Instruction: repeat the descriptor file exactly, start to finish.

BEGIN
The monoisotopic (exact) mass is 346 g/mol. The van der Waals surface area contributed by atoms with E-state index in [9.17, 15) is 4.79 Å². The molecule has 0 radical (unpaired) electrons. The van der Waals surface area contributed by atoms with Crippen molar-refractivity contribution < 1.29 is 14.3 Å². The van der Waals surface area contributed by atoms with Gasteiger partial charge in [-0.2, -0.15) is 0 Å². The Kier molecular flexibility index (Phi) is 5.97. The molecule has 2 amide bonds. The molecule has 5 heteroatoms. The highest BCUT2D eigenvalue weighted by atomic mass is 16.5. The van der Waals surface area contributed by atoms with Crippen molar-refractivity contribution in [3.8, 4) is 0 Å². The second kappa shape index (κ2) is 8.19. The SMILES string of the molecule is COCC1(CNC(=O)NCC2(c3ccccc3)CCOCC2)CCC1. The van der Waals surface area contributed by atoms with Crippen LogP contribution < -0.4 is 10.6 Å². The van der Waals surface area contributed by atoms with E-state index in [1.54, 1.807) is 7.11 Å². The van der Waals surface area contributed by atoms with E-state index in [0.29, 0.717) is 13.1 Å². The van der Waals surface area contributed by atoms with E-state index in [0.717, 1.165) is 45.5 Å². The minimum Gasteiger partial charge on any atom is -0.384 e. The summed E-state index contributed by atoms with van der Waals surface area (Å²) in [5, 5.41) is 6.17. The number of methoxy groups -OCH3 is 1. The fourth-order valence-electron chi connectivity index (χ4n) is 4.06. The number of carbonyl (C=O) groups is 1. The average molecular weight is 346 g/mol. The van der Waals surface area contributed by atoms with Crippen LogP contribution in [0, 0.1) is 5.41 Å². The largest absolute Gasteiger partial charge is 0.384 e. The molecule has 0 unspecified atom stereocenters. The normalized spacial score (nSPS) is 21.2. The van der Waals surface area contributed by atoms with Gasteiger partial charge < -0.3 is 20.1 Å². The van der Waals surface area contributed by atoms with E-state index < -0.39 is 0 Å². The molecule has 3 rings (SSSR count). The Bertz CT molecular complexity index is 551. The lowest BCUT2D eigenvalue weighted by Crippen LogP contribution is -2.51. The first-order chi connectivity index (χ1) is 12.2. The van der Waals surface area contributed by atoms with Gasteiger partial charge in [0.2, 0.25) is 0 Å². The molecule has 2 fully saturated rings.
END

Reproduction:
The monoisotopic (exact) mass is 346 g/mol. The van der Waals surface area contributed by atoms with E-state index in [9.17, 15) is 4.79 Å². The molecule has 0 radical (unpaired) electrons. The van der Waals surface area contributed by atoms with Crippen molar-refractivity contribution < 1.29 is 14.3 Å². The van der Waals surface area contributed by atoms with Gasteiger partial charge in [-0.2, -0.15) is 0 Å². The Kier molecular flexibility index (Phi) is 5.97. The molecule has 2 amide bonds. The molecule has 5 heteroatoms. The highest BCUT2D eigenvalue weighted by atomic mass is 16.5. The van der Waals surface area contributed by atoms with Crippen molar-refractivity contribution in [3.8, 4) is 0 Å². The second kappa shape index (κ2) is 8.19. The SMILES string of the molecule is COCC1(CNC(=O)NCC2(c3ccccc3)CCOCC2)CCC1. The van der Waals surface area contributed by atoms with Crippen LogP contribution < -0.4 is 10.6 Å². The van der Waals surface area contributed by atoms with E-state index in [1.54, 1.807) is 7.11 Å². The van der Waals surface area contributed by atoms with E-state index in [0.29, 0.717) is 13.1 Å². The van der Waals surface area contributed by atoms with E-state index in [0.717, 1.165) is 45.5 Å². The minimum Gasteiger partial charge on any atom is -0.384 e. The summed E-state index contributed by atoms with van der Waals surface area (Å²) in [5, 5.41) is 6.17. The number of methoxy groups -OCH3 is 1. The fourth-order valence-electron chi connectivity index (χ4n) is 4.06. The number of carbonyl (C=O) groups is 1. The average molecular weight is 346 g/mol. The van der Waals surface area contributed by atoms with Crippen LogP contribution in [0, 0.1) is 5.41 Å². The largest absolute Gasteiger partial charge is 0.384 e. The molecule has 0 unspecified atom stereocenters. The normalized spacial score (nSPS) is 21.2. The van der Waals surface area contributed by atoms with Gasteiger partial charge < -0.3 is 20.1 Å². The van der Waals surface area contributed by atoms with E-state index < -0.39 is 0 Å². The molecule has 3 rings (SSSR count). The Bertz CT molecular complexity index is 551. The lowest BCUT2D eigenvalue weighted by Crippen LogP contribution is -2.51. The first-order chi connectivity index (χ1) is 12.2. The van der Waals surface area contributed by atoms with Gasteiger partial charge in [0.2, 0.25) is 0 Å². The molecule has 2 fully saturated rings.